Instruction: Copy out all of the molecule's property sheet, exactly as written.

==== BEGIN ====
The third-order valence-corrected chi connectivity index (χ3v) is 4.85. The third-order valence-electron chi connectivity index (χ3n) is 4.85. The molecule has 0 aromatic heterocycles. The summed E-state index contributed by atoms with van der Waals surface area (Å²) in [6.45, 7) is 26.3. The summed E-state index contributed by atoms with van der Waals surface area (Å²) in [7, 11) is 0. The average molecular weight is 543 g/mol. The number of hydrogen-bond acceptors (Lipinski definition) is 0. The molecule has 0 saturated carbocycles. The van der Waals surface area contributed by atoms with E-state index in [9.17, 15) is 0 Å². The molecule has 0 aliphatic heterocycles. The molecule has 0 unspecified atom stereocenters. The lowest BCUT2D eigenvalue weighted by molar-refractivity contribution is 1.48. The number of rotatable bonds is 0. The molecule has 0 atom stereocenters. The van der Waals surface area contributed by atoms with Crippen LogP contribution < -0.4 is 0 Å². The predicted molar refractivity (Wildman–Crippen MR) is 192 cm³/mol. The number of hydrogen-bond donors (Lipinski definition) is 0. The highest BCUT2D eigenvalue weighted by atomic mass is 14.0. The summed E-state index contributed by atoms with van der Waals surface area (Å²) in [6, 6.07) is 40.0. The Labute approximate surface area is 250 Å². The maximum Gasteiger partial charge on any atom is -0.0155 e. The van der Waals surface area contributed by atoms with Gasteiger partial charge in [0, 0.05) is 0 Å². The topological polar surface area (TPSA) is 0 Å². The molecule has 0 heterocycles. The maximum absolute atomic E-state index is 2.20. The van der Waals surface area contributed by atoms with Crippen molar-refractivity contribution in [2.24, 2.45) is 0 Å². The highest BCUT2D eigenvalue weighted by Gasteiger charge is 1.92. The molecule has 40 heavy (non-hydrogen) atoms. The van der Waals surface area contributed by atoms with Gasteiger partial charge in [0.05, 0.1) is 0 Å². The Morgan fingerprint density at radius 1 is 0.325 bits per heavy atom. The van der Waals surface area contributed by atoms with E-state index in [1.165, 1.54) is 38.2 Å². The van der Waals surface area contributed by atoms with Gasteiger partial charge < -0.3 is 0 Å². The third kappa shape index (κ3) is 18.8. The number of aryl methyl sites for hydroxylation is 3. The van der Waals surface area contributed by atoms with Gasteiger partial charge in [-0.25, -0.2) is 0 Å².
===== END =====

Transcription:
The third-order valence-corrected chi connectivity index (χ3v) is 4.85. The third-order valence-electron chi connectivity index (χ3n) is 4.85. The molecule has 0 aromatic heterocycles. The summed E-state index contributed by atoms with van der Waals surface area (Å²) in [6.45, 7) is 26.3. The summed E-state index contributed by atoms with van der Waals surface area (Å²) in [7, 11) is 0. The average molecular weight is 543 g/mol. The number of hydrogen-bond acceptors (Lipinski definition) is 0. The molecule has 0 saturated carbocycles. The van der Waals surface area contributed by atoms with E-state index in [9.17, 15) is 0 Å². The molecule has 0 aliphatic heterocycles. The molecule has 0 unspecified atom stereocenters. The lowest BCUT2D eigenvalue weighted by molar-refractivity contribution is 1.48. The number of rotatable bonds is 0. The molecule has 0 atom stereocenters. The van der Waals surface area contributed by atoms with Crippen LogP contribution < -0.4 is 0 Å². The predicted molar refractivity (Wildman–Crippen MR) is 192 cm³/mol. The number of hydrogen-bond donors (Lipinski definition) is 0. The highest BCUT2D eigenvalue weighted by atomic mass is 14.0. The summed E-state index contributed by atoms with van der Waals surface area (Å²) in [6, 6.07) is 40.0. The Labute approximate surface area is 250 Å². The maximum Gasteiger partial charge on any atom is -0.0155 e. The van der Waals surface area contributed by atoms with Gasteiger partial charge in [0, 0.05) is 0 Å². The topological polar surface area (TPSA) is 0 Å². The molecule has 0 heterocycles. The maximum absolute atomic E-state index is 2.20. The van der Waals surface area contributed by atoms with Crippen molar-refractivity contribution in [2.24, 2.45) is 0 Å². The highest BCUT2D eigenvalue weighted by Gasteiger charge is 1.92. The molecule has 40 heavy (non-hydrogen) atoms. The van der Waals surface area contributed by atoms with Gasteiger partial charge in [0.05, 0.1) is 0 Å². The Morgan fingerprint density at radius 1 is 0.325 bits per heavy atom. The van der Waals surface area contributed by atoms with E-state index in [1.165, 1.54) is 38.2 Å². The van der Waals surface area contributed by atoms with Gasteiger partial charge < -0.3 is 0 Å². The third kappa shape index (κ3) is 18.8. The number of aryl methyl sites for hydroxylation is 3. The van der Waals surface area contributed by atoms with Gasteiger partial charge in [-0.25, -0.2) is 0 Å².